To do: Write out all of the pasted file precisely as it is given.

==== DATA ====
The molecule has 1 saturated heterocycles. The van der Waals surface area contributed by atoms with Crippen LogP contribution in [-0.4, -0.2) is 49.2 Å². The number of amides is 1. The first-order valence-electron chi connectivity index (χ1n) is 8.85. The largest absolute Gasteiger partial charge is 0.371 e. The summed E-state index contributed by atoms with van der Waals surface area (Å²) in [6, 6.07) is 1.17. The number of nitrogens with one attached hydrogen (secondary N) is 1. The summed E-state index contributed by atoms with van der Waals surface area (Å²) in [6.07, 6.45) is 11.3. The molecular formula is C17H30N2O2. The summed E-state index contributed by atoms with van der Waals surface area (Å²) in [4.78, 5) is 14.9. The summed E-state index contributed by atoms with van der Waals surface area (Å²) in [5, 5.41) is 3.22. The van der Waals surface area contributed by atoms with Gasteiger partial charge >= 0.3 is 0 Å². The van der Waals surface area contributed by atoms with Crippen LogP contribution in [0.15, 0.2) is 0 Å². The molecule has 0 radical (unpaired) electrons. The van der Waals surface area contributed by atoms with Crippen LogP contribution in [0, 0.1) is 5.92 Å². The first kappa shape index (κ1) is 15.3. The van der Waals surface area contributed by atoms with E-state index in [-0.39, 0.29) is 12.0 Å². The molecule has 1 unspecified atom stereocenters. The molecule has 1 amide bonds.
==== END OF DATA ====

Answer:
The molecule has 1 saturated heterocycles. The van der Waals surface area contributed by atoms with Crippen LogP contribution in [-0.4, -0.2) is 49.2 Å². The number of amides is 1. The first-order valence-electron chi connectivity index (χ1n) is 8.85. The largest absolute Gasteiger partial charge is 0.371 e. The summed E-state index contributed by atoms with van der Waals surface area (Å²) in [6, 6.07) is 1.17. The number of nitrogens with one attached hydrogen (secondary N) is 1. The summed E-state index contributed by atoms with van der Waals surface area (Å²) in [6.07, 6.45) is 11.3. The molecular formula is C17H30N2O2. The summed E-state index contributed by atoms with van der Waals surface area (Å²) in [4.78, 5) is 14.9. The summed E-state index contributed by atoms with van der Waals surface area (Å²) in [5, 5.41) is 3.22. The van der Waals surface area contributed by atoms with Gasteiger partial charge >= 0.3 is 0 Å². The van der Waals surface area contributed by atoms with Crippen LogP contribution in [0.15, 0.2) is 0 Å². The molecule has 0 radical (unpaired) electrons. The van der Waals surface area contributed by atoms with Crippen LogP contribution in [0, 0.1) is 5.92 Å². The first kappa shape index (κ1) is 15.3. The van der Waals surface area contributed by atoms with E-state index in [-0.39, 0.29) is 12.0 Å². The molecule has 1 unspecified atom stereocenters. The molecule has 1 amide bonds.